Does Obamacare encourage health insurance competition? – DEBATED
The Bipartisan Policy Center (BPC) stated in its Aug. 24, 2012 report "Primer: Understanding the Effect of the Supreme Court Ruling on the Patient Protection and Affordable Care Act," available at www.bipartisanpolicy.org:
"To address the unaffordability of insurance premiums in the individual and small-group markets, the ACA established health insurance exchanges that are designed to provide one-stop-shopping platforms in which consumers can compare and purchase insurance online. Offering consumers transparency in insurance pricing and product information should help promote competition and affordability...
As a result of the Supreme Court decision, approximately three million additional individuals—primarily those between 100 and 138 percent of FPL—are now expected to enroll in the insurance exchanges. This influx of people may have a positive impact on the functioning of those exchanges. More consumers create more competition, and a competitive marketplace that makes insurance more affordable is one of the key principles underlying the insurance exchange concept."
The Federal Registrar stated in its Mar. 27, 2012 rule announcement "Patient Protection and Affordable Care Act; Establishment of Exchanges and Qualified Health Plans; Exchange Standards for Employers," available at www.federalregister.gov:
"This final rule will implement the new Affordable Insurance Exchanges (‘Exchanges'), consistent with title I of the Patient Protection and Affordable Care Act of 2010 as amended by the Health Care and Education Reconciliation Act of 2010, referred to collectively as the Affordable Care Act. The Exchanges will provide competitive marketplaces for individuals and small employers to directly compare available private health insurance options on the basis of price, quality, and other factors. The Exchanges, which will become operational by January 1, 2014, will help enhance competition in the health insurance market, improve choice of affordable health insurance, and give small businesses the same purchasing clout as large businesses."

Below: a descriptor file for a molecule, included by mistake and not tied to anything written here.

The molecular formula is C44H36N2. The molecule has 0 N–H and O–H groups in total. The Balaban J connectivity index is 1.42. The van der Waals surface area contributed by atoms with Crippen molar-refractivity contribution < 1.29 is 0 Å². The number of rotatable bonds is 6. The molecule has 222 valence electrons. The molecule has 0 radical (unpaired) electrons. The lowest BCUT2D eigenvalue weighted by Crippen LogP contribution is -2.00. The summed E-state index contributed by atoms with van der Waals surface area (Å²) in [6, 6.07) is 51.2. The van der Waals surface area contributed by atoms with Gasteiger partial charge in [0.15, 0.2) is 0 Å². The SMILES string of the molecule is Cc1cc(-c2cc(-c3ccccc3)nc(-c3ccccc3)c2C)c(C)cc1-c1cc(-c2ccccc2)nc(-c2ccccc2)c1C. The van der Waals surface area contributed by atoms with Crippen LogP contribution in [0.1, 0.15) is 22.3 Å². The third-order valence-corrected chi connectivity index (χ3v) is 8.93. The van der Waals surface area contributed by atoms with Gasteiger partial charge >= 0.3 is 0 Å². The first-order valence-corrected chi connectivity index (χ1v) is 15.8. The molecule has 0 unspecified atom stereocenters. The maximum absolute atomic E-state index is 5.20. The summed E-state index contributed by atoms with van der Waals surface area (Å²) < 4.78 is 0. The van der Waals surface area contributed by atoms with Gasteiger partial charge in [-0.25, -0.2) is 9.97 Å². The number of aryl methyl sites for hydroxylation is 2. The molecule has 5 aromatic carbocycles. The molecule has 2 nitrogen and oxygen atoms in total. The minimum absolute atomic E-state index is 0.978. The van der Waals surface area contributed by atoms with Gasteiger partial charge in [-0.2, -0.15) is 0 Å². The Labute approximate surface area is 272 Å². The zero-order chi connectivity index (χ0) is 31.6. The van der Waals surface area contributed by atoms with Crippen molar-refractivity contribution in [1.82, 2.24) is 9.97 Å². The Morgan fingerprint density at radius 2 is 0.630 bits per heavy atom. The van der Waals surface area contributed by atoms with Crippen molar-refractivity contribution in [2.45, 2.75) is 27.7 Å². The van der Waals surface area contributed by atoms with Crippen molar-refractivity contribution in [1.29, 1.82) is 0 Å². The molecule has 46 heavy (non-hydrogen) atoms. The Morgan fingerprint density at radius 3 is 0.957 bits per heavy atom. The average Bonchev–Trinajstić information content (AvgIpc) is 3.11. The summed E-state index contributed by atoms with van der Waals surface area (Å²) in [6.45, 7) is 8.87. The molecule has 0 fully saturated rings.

Families USA stated in its Oct. 11, 2011 report "The Bottom Line: How the Affordable Care Act Helps America's Families," available at www.familiesusa.org:
"...[T]he Affordable Care Act will promote transparency, accountability, and competition among health insurance companies through both the new state exchanges and new standards for reviewing how premiums are set by insurers. By promoting greater competition and accountability, the Affordable Care Act will motivate insurance companies to hold down health care costs and premium increases while improving quality of care."
The Pennsylvania Health Access Network (PHAN) stated in its Nov. 11, 2011 posting "Protecting Pennsylvania's Health: Standing Up for the Affordable Care Act," available at www.pahealthaccess.org:
"The law authorizes states to creates a new, competitive marketplace where those without job-based coverage can easily shop for quality, affordable coverage--and receive a tax credit (based on their income) to help make coverage affordable. This new competitive insurance marketplace will allow for real competition among insurers and will finally give people purchasing insurance the kind of quality, high-value and easy-to-compare options that have been out of reach for years."